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Chang Seong, Korea: Transforming Theology

Address by Rev. Dr Samuel Kobia, WCC general secretary. Chang Seong, Korea, 13 August 2007

13 August 2007

Consultation on New Waves of Life-Centered Theology, Spirituality and Mission in the 21st Century

Address by Rev. Dr Samuel Kobia, WCC general secretary

Chang Seong, Korea, 13 August 2007

Steadfast love and faithfulness will meet;
righteousness and peace will kiss each other.

Psalm 85:10

Marks of Vital Ecumenism in the 21st Century

Dear friends,

It is wonderful to see all of you here in Chang Seong, a place so close to the city of Gwangju. We will never forget the date of 18 May 1980. "5.18", as Koreans often say, stands for the beginning of the Gwangju Democratization Movement. The movement started with demonstrations by courageous students against the introduction of martial law in the country and the closure of universities. More than 300 000 citizens later joined the protesting students.

They were stopped on May 27th by the massive intervention of military power in the form of five airborne and infantry divisions. We shall always remember the victims of the Gwangju massacre as martyrs and heroes of the struggle for democracy in Korea, a struggle that finally overthrew the dictatorship and gave to the whole world a sign of hope for transformation.

As we begin to work on the theme Transforming Theology and Life Giving Civilization, we should keep the memory of 5.18 in our minds and thoughts. It will help us to remain grounded in reality, even as we refuse to give in to the powers that be. The memory of those people and events will nurture our commitment and our hope for change.

And so I wish, at the outset, to remember and honour these martyrs and heroes even as I express my deep gratitude and appreciation to

-        Rev. O Chang-Kook and our hosts of the Hanmaum community, for their wonderful hospitality;

-        Prof. Dr Park Seong-Won, who has provided insightful leadership to the organizing committee. He is also a WCC Central Committee member from Korea; and

-        Rev. Dr Keum Joo-Seop and Nick Curley from the Council for World Mission, and Rev. Patricia Sheerattan-Bisnauth from the World Alliance of Reformed Churches, for their wonderful support, their partnership and their good co-operation with those of us from the WCC.

In many ways these are more than just introductory remarks, I am already indicating some basic characteristics of ecumenism in the 21st century. Ecumenism in the 21st century will be vital only:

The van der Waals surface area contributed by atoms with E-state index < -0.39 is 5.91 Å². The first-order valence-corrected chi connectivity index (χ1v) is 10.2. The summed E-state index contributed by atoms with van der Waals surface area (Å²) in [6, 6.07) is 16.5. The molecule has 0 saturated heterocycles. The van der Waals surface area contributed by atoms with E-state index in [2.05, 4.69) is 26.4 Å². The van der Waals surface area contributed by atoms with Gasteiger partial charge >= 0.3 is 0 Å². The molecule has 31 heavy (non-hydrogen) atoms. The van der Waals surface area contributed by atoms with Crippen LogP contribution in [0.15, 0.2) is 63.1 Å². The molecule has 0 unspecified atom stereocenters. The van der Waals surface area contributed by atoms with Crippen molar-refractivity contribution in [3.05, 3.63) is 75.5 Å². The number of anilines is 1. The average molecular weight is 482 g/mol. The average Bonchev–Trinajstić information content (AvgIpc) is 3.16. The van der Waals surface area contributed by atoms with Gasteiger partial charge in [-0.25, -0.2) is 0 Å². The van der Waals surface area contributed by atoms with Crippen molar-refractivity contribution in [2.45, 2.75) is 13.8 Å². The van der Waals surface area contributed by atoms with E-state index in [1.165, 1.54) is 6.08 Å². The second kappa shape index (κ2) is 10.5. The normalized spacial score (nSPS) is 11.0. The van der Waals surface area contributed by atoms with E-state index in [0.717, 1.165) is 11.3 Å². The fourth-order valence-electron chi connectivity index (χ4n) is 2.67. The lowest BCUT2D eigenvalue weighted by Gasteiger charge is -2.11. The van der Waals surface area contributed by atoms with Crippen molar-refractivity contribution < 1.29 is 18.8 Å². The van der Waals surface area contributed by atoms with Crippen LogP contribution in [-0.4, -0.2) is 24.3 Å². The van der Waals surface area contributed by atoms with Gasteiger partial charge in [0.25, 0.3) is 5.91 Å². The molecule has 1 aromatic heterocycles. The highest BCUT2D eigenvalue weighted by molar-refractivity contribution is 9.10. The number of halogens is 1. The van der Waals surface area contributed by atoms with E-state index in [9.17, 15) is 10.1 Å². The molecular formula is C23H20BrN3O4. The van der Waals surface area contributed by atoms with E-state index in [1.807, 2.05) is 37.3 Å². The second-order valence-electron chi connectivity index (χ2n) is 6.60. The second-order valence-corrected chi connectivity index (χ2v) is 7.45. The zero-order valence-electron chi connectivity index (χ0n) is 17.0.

1.     in focusing on theologies of life that are relevant to contemporary men and women, showing transformative power because they are rooted in peoples' lives and experiences, in their faith-traditions and cultures: theologies of life that reflect the practice and teachings of Jesus, the incarnated, crucified and risen Christ;

2.     in linking local, regional and global ecumenical engagement in convincing ways, because the diversity of vital local realities is always seen in the perspective of the community of God's greater household of life, the oikoumene;

3.     in providing places and opportunities for shared prayer, worship and Bible study to nurture the ecumenical dimension of diverse spiritualities that are all inspired by the life-giving and community building power of the Holy Spirit;

4.     in fostering partnerships and co-operation among the fellowship of churches and between different ecumenical actors; and

5.     in promoting ways of learning and working together that are marked by

-        an holistic, inter-active and integrated approach,

-        mutual accountability with shared but differentiated responsibilities,

-        inclusiveness of marginalized groups,

-        the deliberate involvement of young people and women, and

-        mutual trust and friendship.

New Challenges

Ecumenism in the 21st century must grow beyond the confinements of the historical streams of the ecumenical movement, which took shape primarily as attempts to overcome divisions within Christianity that had occurred in European history. This tradition of ecumenism played an essential role in fostering a relevant witness on the part of churches in the context of two World Wars and the anti-colonial struggles of the 20th century. For decades ecumenism was heavily affected by the conflict between capitalism and socialism and the so-called cold war between the two super-powers of the last century.